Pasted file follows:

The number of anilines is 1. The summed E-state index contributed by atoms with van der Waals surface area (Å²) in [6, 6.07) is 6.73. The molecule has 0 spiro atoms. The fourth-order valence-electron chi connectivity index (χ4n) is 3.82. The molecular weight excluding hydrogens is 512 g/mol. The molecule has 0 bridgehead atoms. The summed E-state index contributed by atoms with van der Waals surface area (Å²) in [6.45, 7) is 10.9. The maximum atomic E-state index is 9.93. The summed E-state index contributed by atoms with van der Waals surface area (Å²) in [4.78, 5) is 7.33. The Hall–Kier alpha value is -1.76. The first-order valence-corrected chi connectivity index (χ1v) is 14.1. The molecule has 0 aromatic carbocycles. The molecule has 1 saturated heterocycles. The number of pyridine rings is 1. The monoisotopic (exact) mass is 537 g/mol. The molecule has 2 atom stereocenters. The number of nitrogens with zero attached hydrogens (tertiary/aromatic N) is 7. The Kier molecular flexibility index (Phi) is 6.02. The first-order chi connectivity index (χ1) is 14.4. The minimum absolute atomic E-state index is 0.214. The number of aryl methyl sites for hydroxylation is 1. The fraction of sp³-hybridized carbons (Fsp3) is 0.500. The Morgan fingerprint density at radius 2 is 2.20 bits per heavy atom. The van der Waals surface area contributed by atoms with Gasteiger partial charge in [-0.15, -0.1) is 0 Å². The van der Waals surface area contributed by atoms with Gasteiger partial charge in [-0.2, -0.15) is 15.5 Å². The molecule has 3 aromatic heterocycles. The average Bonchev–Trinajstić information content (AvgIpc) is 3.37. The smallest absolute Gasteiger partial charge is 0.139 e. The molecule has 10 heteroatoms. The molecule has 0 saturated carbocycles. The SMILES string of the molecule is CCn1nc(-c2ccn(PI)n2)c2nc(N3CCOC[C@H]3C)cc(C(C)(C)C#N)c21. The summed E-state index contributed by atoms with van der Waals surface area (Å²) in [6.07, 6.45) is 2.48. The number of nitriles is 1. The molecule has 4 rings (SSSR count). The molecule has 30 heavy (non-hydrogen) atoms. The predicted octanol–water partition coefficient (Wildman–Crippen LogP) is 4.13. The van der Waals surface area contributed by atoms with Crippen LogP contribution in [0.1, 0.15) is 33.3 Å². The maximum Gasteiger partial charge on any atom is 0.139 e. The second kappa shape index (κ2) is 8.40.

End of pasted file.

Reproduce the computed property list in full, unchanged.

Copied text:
The number of anilines is 1. The summed E-state index contributed by atoms with van der Waals surface area (Å²) in [6, 6.07) is 6.73. The molecule has 0 spiro atoms. The fourth-order valence-electron chi connectivity index (χ4n) is 3.82. The molecular weight excluding hydrogens is 512 g/mol. The molecule has 0 bridgehead atoms. The summed E-state index contributed by atoms with van der Waals surface area (Å²) in [6.45, 7) is 10.9. The maximum atomic E-state index is 9.93. The summed E-state index contributed by atoms with van der Waals surface area (Å²) in [4.78, 5) is 7.33. The Hall–Kier alpha value is -1.76. The first-order valence-corrected chi connectivity index (χ1v) is 14.1. The molecule has 0 aromatic carbocycles. The molecule has 1 saturated heterocycles. The number of pyridine rings is 1. The monoisotopic (exact) mass is 537 g/mol. The molecule has 2 atom stereocenters. The number of nitrogens with zero attached hydrogens (tertiary/aromatic N) is 7. The Kier molecular flexibility index (Phi) is 6.02. The first-order chi connectivity index (χ1) is 14.4. The minimum absolute atomic E-state index is 0.214. The number of aryl methyl sites for hydroxylation is 1. The fraction of sp³-hybridized carbons (Fsp3) is 0.500. The Morgan fingerprint density at radius 2 is 2.20 bits per heavy atom. The van der Waals surface area contributed by atoms with Gasteiger partial charge in [-0.15, -0.1) is 0 Å². The van der Waals surface area contributed by atoms with Gasteiger partial charge in [-0.2, -0.15) is 15.5 Å². The molecule has 3 aromatic heterocycles. The average Bonchev–Trinajstić information content (AvgIpc) is 3.37. The smallest absolute Gasteiger partial charge is 0.139 e. The molecule has 10 heteroatoms. The molecule has 0 saturated carbocycles. The SMILES string of the molecule is CCn1nc(-c2ccn(PI)n2)c2nc(N3CCOC[C@H]3C)cc(C(C)(C)C#N)c21. The summed E-state index contributed by atoms with van der Waals surface area (Å²) in [6.07, 6.45) is 2.48. The number of nitriles is 1. The molecule has 4 rings (SSSR count). The molecule has 30 heavy (non-hydrogen) atoms. The predicted octanol–water partition coefficient (Wildman–Crippen LogP) is 4.13. The van der Waals surface area contributed by atoms with Crippen LogP contribution in [0.1, 0.15) is 33.3 Å². The maximum Gasteiger partial charge on any atom is 0.139 e. The second kappa shape index (κ2) is 8.40.